Dotnet Zen: Learning to Wipe Your Own Ass.

"The greatest challenge to any thinker is stating the problem in a way that will allow a solution." -Bertrand Russell.

I try to be patient, really I do. But the "poor little me" pattern just keeps coming up in all these newsgroup posts and forum messages. Let me explain; basically it works like this:

1) Post to a forum or newsgroup. Typical Subject, "Need help, SelectedIndexChanged Event of a combo box".

2) User posts some sample code. First thing you see is that they haven't a clue whats going wrong or where it may be happening. It doesn't look like they've even tried.
(Sometimes they don't even post any sample code; they expect you to be telepathic - I just reply asking them for Jon Skeet's quintessential "Short But Complete" code sample.). I'm a big fan of fellow MVP Skeet's work, he is pedantic to a fault, but that serves a valuable purpose for clarity, and I commend him for it.

3) User usually says something like "Please help" or even "URGENT". (When you see the "URGENT" or "Email me the answer right away", this is usually disingenuous and I feel no remorse about ignoring the post completely at that point).

4) Now you look at their code and ONE THING jumps out at you, usually IMMEDIATELY:

There is no evidence of the keywords TRY CATCH or EXCEPTION anywhere in their code sample.


So the response (at least from me, I have seen that others get suckered into this little game and invariably end up going around in circles with the OP):

Dear OP:

You need to show that you have set breakpoints to test your code and that you know how to wire up your methods with Try / Catch Exception blocks so that you can get an idea on your own what may be going wrong.
if you need help on how to do this visit here (url of good resource on the basics).

Now this is the quality approach. It's like putting the old Chinese proverb about "teaching a man to fish" into action. When I was a C# "Baby" (probably around early 2002) I once posted to the MS C# newsgroup that I couldn't override a constructor for a ServicedComponent. It was Tomas Restrepo who responded explaining simply that :

"The problem is not in the override, it's that you maked Construct public, while it is protected in ServicedComponent. Just change the line above to: protected override void Construct(string s) "

The moral of this little history lesson is that I suddenly learned everything I needed to know about how to override a method in a base class and why I needed to pay attention to the base class's access modifier.

The REASON why I learned this lesson, and why Tomas was able to kindly respond so quickly and effortlessly to help me, was that I had learned the basics of how to post a newsgroup question with sufficient information to allow (and encourage) an appropriate answer.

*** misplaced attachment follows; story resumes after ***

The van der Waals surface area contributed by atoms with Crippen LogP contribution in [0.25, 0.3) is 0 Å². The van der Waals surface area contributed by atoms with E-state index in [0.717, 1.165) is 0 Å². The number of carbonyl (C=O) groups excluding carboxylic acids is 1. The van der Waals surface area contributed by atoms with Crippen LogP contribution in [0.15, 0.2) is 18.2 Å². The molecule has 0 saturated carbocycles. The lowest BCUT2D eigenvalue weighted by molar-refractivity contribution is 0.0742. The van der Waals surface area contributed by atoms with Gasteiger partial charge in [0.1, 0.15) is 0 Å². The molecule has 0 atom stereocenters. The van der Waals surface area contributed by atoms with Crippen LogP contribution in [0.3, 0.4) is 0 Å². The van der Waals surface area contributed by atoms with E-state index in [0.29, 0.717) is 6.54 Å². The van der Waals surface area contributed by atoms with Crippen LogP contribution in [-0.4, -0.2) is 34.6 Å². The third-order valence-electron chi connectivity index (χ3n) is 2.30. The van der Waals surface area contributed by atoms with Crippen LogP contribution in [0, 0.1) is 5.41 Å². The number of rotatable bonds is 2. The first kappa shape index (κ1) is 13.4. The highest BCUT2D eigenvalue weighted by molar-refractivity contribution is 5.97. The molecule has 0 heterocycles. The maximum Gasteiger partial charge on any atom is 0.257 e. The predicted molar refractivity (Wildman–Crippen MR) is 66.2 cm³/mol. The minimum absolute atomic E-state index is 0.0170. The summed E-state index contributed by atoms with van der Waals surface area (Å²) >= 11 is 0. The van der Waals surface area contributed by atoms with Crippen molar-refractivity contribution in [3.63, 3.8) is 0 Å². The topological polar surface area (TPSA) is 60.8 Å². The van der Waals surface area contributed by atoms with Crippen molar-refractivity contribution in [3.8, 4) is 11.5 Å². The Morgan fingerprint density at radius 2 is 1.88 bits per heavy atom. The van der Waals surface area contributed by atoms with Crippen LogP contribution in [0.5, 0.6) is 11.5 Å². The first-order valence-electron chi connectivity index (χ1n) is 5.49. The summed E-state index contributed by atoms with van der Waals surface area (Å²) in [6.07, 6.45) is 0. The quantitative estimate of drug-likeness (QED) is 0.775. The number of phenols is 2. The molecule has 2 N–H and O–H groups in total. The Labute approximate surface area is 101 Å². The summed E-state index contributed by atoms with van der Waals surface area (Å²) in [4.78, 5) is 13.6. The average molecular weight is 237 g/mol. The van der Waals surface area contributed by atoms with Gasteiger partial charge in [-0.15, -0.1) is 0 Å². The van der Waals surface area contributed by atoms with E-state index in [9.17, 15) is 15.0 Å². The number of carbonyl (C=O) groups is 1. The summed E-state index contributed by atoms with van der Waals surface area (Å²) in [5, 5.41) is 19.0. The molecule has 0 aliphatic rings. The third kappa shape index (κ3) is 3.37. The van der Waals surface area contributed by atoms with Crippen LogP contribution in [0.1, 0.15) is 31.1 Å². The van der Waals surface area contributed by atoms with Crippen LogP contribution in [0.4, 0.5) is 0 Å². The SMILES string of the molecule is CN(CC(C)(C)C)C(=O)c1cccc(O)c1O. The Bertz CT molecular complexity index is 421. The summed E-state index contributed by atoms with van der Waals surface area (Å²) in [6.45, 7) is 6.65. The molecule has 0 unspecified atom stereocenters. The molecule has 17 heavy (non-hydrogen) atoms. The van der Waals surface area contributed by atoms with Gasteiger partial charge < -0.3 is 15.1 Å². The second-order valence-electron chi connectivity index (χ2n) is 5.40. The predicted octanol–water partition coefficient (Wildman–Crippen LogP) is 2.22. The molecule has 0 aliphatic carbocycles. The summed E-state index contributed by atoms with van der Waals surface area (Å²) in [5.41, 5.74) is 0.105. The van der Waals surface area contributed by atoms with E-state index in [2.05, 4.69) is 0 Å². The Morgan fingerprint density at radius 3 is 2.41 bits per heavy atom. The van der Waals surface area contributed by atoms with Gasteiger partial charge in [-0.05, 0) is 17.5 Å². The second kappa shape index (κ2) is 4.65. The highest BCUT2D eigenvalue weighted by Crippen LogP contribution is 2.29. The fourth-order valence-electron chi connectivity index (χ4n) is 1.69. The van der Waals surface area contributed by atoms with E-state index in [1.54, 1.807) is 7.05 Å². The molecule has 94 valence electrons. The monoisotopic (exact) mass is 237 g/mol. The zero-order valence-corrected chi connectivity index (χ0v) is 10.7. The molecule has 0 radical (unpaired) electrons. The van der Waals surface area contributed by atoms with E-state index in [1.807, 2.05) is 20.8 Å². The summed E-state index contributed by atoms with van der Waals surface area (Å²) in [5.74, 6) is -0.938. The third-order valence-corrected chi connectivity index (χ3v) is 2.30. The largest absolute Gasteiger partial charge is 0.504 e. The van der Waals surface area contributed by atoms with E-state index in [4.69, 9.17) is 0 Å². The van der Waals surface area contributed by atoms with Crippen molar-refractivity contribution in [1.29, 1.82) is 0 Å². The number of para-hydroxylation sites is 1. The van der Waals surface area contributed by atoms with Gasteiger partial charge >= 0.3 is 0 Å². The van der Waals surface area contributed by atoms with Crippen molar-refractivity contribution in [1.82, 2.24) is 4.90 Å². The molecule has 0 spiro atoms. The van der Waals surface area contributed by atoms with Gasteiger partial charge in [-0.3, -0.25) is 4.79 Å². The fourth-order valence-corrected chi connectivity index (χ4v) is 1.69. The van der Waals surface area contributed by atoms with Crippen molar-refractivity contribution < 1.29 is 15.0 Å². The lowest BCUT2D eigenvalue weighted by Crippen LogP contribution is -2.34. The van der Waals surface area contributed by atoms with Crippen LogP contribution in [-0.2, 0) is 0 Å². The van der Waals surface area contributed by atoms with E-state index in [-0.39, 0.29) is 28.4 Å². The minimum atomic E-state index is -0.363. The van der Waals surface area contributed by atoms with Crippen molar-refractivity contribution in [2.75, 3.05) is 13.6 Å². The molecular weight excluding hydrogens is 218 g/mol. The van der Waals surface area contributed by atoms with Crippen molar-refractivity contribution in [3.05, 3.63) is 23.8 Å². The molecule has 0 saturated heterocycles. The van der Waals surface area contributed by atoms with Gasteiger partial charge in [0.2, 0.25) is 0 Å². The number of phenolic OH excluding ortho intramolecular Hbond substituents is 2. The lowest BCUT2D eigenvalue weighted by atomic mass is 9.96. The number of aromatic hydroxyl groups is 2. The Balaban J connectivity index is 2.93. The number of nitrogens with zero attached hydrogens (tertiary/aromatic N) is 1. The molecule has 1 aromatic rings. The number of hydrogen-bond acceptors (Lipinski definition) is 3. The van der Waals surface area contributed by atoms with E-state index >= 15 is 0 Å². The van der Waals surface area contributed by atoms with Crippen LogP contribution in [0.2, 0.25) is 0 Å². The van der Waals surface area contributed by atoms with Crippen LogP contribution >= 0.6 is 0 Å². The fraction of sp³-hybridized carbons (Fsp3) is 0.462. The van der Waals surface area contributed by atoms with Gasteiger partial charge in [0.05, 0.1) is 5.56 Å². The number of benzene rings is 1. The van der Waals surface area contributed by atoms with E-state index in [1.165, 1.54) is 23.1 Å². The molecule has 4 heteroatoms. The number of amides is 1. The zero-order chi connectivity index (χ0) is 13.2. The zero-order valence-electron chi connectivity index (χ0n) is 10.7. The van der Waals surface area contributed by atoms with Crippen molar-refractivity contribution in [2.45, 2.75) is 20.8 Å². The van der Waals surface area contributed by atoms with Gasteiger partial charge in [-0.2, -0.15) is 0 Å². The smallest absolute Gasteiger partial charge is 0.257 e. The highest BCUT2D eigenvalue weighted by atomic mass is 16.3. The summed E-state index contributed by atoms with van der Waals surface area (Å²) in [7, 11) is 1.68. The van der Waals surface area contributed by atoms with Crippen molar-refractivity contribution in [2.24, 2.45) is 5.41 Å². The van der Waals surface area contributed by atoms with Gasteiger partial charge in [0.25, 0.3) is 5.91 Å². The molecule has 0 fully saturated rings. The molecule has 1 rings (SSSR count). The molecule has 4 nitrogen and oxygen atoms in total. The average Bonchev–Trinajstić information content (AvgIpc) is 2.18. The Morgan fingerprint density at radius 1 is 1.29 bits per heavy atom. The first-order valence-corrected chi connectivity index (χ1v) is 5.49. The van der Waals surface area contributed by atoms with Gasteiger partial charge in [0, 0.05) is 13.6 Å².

I had already learned to post sufficient information to get a quality response. You can still look at the original thread courtesy of google groups if you like.

Now the moral of this story is very simple although it may be painful to some:

When you gently but firmly teach others how to wipe their own asses, instead of handing it to them on a silver platter, everyone is enriched. The User, because they are being encouraged to discover the ground rules - that at least a modicum of effort and self-sufficiency is requred to get noticed with a problem. You, because you conserve your energy as a potential "guru". And everybody else who reads it, because they get the same message. The Zen Masters are masters because they've been taught to study hard and mightily and to condition themselves to be able to endure pain in the quest of self-knowledge. They pass these teachings on to their disciples, their students who would be Zen Masters.

The Zen student knows better than to ask "Hey, make me a Zen Master, it's urgent, email me the answer right away."

There is a lesson for the user also -- the person who needs the help:
1) Learn good communications skils when you need to post to a forum asking a question. The clearer and more complete your post, the more likely you'll have a good response. Often, if you don't provide sufficient information in your original question, many people won't even bother to respond to tell you that they need more information! And so, you won't get much out of it.
2) You need to take a certain level of responsibility to show that you have at least tried - on your own - to equip yourself with the tools to solve your own problems. In other words, if your ComboBox's SelectedIndexChanged event "doesn't work", but you haven't even bothered to put a Try-Catch block in there to see if the SelectedValue is null, then don't expect sympathy!

Take my advice, be gentle, yet firm, in insisting that others learn to wipe their own asses as you have learned to wipe yours, or you do them a grave disservice.

Political pundits might opine that this is the "difference between Conservatives and Liberals". I don't think the lines are that clear personally, but the message certainly is.